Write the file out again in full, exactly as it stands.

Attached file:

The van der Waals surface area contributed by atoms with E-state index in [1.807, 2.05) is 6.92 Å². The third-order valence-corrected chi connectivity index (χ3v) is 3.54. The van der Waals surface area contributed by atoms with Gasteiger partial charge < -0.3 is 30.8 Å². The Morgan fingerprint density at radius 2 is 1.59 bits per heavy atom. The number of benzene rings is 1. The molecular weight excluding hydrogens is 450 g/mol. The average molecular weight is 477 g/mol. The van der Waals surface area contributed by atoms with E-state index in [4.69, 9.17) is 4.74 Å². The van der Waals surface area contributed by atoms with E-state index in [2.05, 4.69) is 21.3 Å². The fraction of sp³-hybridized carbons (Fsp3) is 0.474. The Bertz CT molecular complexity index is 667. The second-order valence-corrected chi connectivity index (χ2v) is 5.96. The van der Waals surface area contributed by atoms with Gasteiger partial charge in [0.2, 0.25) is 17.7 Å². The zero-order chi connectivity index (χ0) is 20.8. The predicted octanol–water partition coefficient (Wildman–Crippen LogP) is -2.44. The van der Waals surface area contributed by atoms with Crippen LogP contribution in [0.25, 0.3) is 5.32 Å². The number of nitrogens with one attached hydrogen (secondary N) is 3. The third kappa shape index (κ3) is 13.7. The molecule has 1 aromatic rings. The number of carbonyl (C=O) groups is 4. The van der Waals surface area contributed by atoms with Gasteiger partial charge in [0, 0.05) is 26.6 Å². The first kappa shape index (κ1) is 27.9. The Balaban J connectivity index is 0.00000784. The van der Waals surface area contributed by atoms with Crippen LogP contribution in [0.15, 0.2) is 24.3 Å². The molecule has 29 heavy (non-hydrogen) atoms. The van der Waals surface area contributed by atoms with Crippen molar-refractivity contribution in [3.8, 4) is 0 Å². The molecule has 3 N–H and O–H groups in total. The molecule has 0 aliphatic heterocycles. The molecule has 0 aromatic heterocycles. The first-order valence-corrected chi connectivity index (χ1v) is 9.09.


The van der Waals surface area contributed by atoms with E-state index in [1.807, 2.05) is 6.92 Å². The third-order valence-corrected chi connectivity index (χ3v) is 3.54. The van der Waals surface area contributed by atoms with Gasteiger partial charge < -0.3 is 30.8 Å². The Morgan fingerprint density at radius 2 is 1.59 bits per heavy atom. The number of benzene rings is 1. The molecular weight excluding hydrogens is 450 g/mol. The average molecular weight is 477 g/mol. The van der Waals surface area contributed by atoms with E-state index in [4.69, 9.17) is 4.74 Å². The van der Waals surface area contributed by atoms with E-state index in [2.05, 4.69) is 21.3 Å². The fraction of sp³-hybridized carbons (Fsp3) is 0.474. The Bertz CT molecular complexity index is 667. The second-order valence-corrected chi connectivity index (χ2v) is 5.96. The van der Waals surface area contributed by atoms with Gasteiger partial charge in [0.2, 0.25) is 17.7 Å². The zero-order chi connectivity index (χ0) is 20.8. The predicted octanol–water partition coefficient (Wildman–Crippen LogP) is -2.44. The van der Waals surface area contributed by atoms with Crippen LogP contribution in [0.25, 0.3) is 5.32 Å². The number of nitrogens with one attached hydrogen (secondary N) is 3. The third kappa shape index (κ3) is 13.7. The molecule has 1 aromatic rings. The number of carbonyl (C=O) groups is 4. The van der Waals surface area contributed by atoms with Gasteiger partial charge in [0, 0.05) is 26.6 Å². The first kappa shape index (κ1) is 27.9. The Balaban J connectivity index is 0.00000784. The van der Waals surface area contributed by atoms with Crippen LogP contribution in [0.15, 0.2) is 24.3 Å². The molecule has 29 heavy (non-hydrogen) atoms. The van der Waals surface area contributed by atoms with Crippen molar-refractivity contribution in [3.8, 4) is 0 Å². The molecule has 3 N–H and O–H groups in total. The molecule has 0 aliphatic heterocycles. The molecule has 0 aromatic heterocycles. The first-order valence-corrected chi connectivity index (χ1v) is 9.09.